I want to understand, know, and dissect the privilege I have. I also know, intimately, that there are areas in my life in which I’m not privileged. Learning to know these places is just as important.

And so, I will keep going on my walks and will maintain awareness of the people around me. For me, people serve as markers and reminders of all the powerful, incredible diversity of humanity, and still also the work we have ahead to ensure human rights are met for everyone.

Justice does not imply equality and that life is the same for everyone; justice, instead, necessitates equity – that we all can build a healthy, prosperous, supportive life, all within the context of our God-given place on this Earth. Whether in small-town Indiana, or on the shores of Thailand, all of us, as people, must know more about others, and then take hard-looks at ourselves, too. We must not be afraid to see our own privilege (and limitations) and then address it head on.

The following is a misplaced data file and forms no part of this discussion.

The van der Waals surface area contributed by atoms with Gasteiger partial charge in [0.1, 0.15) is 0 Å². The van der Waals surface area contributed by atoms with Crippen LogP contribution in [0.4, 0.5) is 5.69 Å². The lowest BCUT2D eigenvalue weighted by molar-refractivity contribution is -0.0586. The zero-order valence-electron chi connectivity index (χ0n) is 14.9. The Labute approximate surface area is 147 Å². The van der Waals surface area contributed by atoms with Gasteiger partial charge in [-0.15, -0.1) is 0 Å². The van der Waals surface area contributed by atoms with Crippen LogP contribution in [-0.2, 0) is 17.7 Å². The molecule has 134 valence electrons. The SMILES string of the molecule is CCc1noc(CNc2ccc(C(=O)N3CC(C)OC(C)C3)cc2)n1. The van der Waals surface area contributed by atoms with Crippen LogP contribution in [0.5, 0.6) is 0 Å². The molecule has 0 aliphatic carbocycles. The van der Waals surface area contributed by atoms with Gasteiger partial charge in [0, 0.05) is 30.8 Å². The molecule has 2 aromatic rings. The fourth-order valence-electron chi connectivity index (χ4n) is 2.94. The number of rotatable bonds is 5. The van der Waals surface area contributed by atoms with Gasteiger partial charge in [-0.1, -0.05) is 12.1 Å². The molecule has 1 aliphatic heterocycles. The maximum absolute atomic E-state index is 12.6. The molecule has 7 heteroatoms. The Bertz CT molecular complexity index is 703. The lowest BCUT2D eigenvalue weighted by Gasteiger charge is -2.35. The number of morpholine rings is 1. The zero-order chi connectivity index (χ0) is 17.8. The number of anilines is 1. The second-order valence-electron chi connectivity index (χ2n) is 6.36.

How does our privilege perpetuate systems?

How do acknowledge our mobile privilege and do something about it?

How can our privilege influence change?

These are the questions that this exercise ignites in me.

This is the power of people.

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Cyangugu, Rwanda

A Letter to You, Grandma.

Dear Grandma Genevra,

Sometimes, I imagine you were here still.

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I think about the walks we would take; the honest conversations we would have; the mere joy of the company we would keep. We became close even when I was so very young, but somehow, I think you saw the woman I would be, long before I have become that woman.